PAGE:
The wisdom root of Q, and thus of Thomas, could simply be the adopted ethics of the kingdom-preaching sect (some of it looks to derive from Cynic philosophy), long before any founder Jesus was envisioned as the speaker. (And a close study of Q, as I present in Jesus: Neither God Nor Man, indicates that this is in fact the case.)

Ehrman offers a truly bizarre argument to bolster this tracking down of Jesus traditions to the period immediately after his life:

For one thing, as we will see in the next chapter, how else would someone like Paul have known to persecute the Christians, if Christians didn’t exist? And how could they exist if they didn’t know anything about Jesus? (p. 85)

One begged question is followed by another begged question. All of the sources Ehrman finds behind the Gospels, such as Q and Thomas, special “M” and “L,” John’s Signs Source and Discourses, are declared by fiat to automatically reflect an historical Jesus’ words and deeds.

In support of this, he appeals to Paul’s persecution of Christians, as though this persecution has to have been directed at followers of the Gospel Jesus, when there no sign that any such figure or group is on Paul’s radar.

For Ehrman, there can be only one application of the term “Christians.”

...Before even arguing the point, Ehrman claims the orthodox view and makes Paul witness not simply to an historical Jesus but to early traditions about him, traditions, by the way, which he never shows any knowledge of or interest in. On the sayings of Q and Thomas, on special “M” and “L,” on John’s Signs and Discourses, the epistles are totally silent.

Ehrman says, we have “ample reason” to conclude that stories about an historical Jesus were circulating “from a very early time.” On what basis? Why, all those “sources (that) are independent of one another.”

From Contradiction and Confusion to Total Chaos

In the same breath as claiming that “They contain strikingly different accounts of what Jesus said and did,” those sources, Ehrman says, “agree on too many of the fundamentals.”

Which is it?

John is certainly strikingly different in his teachings of Jesus from the Synoptics, so different that both pictures are virtually incompatible, making at least one of them outright invention.

The Synoptics agree on many of the fundamentals because Matthew and Luke (and John in his Passion) are basically copying from Mark. And where they are not dependent on Mark, Matthew and Luke are not corroborative because their “special” material is different, and their Q material comes from a single document and so they are not “independent.”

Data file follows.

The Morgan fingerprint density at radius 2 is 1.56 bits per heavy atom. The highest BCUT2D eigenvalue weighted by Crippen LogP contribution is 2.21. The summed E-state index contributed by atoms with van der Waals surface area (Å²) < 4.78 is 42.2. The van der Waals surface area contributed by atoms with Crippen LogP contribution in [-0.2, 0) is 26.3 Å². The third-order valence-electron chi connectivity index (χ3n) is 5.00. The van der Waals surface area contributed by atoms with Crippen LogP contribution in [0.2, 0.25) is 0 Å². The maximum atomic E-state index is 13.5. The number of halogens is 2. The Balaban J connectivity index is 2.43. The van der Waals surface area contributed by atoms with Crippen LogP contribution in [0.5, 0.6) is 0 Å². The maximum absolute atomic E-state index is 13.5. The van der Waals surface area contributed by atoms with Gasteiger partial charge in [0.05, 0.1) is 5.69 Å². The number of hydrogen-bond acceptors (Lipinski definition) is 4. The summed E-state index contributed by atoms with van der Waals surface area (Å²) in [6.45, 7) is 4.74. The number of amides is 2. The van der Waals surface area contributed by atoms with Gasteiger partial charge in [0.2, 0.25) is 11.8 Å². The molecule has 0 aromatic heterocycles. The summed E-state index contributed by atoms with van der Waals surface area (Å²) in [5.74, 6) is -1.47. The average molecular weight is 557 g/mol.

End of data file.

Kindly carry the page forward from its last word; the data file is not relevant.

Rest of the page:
Amid all this confusion, Ehrman throws his argument into total chaos by declaring that all the fundamentals everyone agrees on “are based on oral traditions,” sweeping aside the clear literary dependencies inherent in the Gospels and in Matthew and Luke’s use of Q.

Decades after the abandonment of a thread in scholarly opinion that the Gospels may have been originally written in Aramaic, Bart Ehrman revives it in part by suggesting that some of his “oral traditions” lying behind the Gospels circulated in the days immediately following Jesus in the language of Aramaic. This theory is based on a paltry handful of Aramaic words that appear in the Gospels, supposedly indicating that these words are a survival of originally whole Aramaic oral traditions about Jesus...

But it could equally well be explained as the usage by Mark of a common type of phrase used in faith healing in the Greco-Aramaic culture of the day, including in Q-type practice which Mark would have been a party to, something that might have been more familiar in Aramaic than in anything else.

Bilingual people in our own day tend to intermix phrases from one language into the other, especially if they have a well-used meaning in the other language. If I as a writer (or even speaker) in English use the phrase “raison d’être”, I don’t need to have the reader postulate that I am reflecting a prior source in French, it’s just part of the parlance which English speakers and writers in a bilingual culture often use. (It’s actually handier in the French.) And Mark provides a Greek translation for those of his readers who are not bilingual, maybe gentiles within the movement...

<full article at link below> ... e-gospels/